5 years ago

Spectrum and Burden of Erythropoiesis-Stimulating Agent Hyporesponsiveness Among Contemporary Hemodialysis Patients

Hemodialysis patients with erythropoiesis-stimulating agent (ESA) hyporesponsiveness have been a topic of active research. However, there have been no studies of ESA hyporesponsiveness among US patients following the dramatic change in anemia management that resulted from the 2011 changes in ESA product labeling and bundling of dialysis remuneration. Study Design Retrospective observational study. Setting & Participants We studied prevalent hemodialysis patients treated at a large dialysis organization in calendar years 2012 to 2013 (N=98,972). Predictor ESA hyporesponsiveness, defined as 2 consecutive hemoglobin measurements < 10g/dL (every other week) with contemporaneous ESA dose > 7,700U/treatment. Patients with ESA hyporesponsiveness were identified during the first quarter of 2012 and followed up through 2013 using intention-to-treat principles. Outcomes Associations between the study exposure (ESA hyporesponsiveness) and mortality, missed hemodialysis treatments, ESA and iron use, and hemoglobin levels were determined using generalized estimating equations adjusting for imbalanced baseline covariates. Results At baseline, 12,361 (12.5%) patients were identified as having ESA hyporesponsiveness. The mean hemoglobin level among patients with ESA hyporesponsiveness was ∼1g/dL lower than in patients without ESA hyporesponsiveness at baseline, narrowing over follow-up to 0.4g/dL. Initially, mean ESA use was approximately 3-fold greater for patients with ESA hyporesponsiveness than for those without ESA hyporesponsiveness, decreasing to 2-fold greater at study end; iron use and missed hemodialysis treatment rates were also greater among patients with ESA hyporesponsiveness throughout. ESA hyporesponsiveness was associated with enhanced mortality risk versus non–ESA hyporesponsiveness: adjusted incidence rate ratios were estimated at 2.24 (95% CI, 1.93-2.60) in the second quarter, gradually decreasing to 1.48 (95% CI, 1.18-1.84) by study end. Limitations It is possible that an alternative ESA hyporesponsiveness definition may be optimal. As such, the associations we observed may be conservative estimates of true relationships. Conclusions When using a contemporary definition at one point in time, ESA hyporesponsiveness was potently and persistently associated with greater mortality, greater iron and ESA use, and lower hemoglobin levels compared to non–ESA hyporesponsiveness.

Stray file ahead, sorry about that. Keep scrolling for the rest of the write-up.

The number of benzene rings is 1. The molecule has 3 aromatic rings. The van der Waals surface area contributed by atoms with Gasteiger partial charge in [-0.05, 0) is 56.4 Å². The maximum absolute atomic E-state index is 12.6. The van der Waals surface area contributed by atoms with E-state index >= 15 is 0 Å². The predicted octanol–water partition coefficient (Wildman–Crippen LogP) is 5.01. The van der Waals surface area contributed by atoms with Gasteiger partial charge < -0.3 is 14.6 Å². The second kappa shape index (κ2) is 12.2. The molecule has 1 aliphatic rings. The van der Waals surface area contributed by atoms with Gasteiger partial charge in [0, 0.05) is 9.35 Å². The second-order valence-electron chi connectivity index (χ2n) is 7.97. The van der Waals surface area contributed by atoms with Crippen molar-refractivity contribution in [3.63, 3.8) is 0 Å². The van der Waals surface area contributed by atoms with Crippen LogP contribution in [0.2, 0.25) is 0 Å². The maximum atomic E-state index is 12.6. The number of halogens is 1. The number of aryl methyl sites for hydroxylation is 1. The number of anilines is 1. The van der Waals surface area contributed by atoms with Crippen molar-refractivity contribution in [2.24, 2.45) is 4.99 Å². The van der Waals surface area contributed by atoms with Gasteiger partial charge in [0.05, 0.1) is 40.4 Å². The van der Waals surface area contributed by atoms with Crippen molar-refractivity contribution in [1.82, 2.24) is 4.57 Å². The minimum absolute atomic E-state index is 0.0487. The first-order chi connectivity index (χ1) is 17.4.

Publisher URL: www.sciencedirect.com/science

DOI: S0272638616302827

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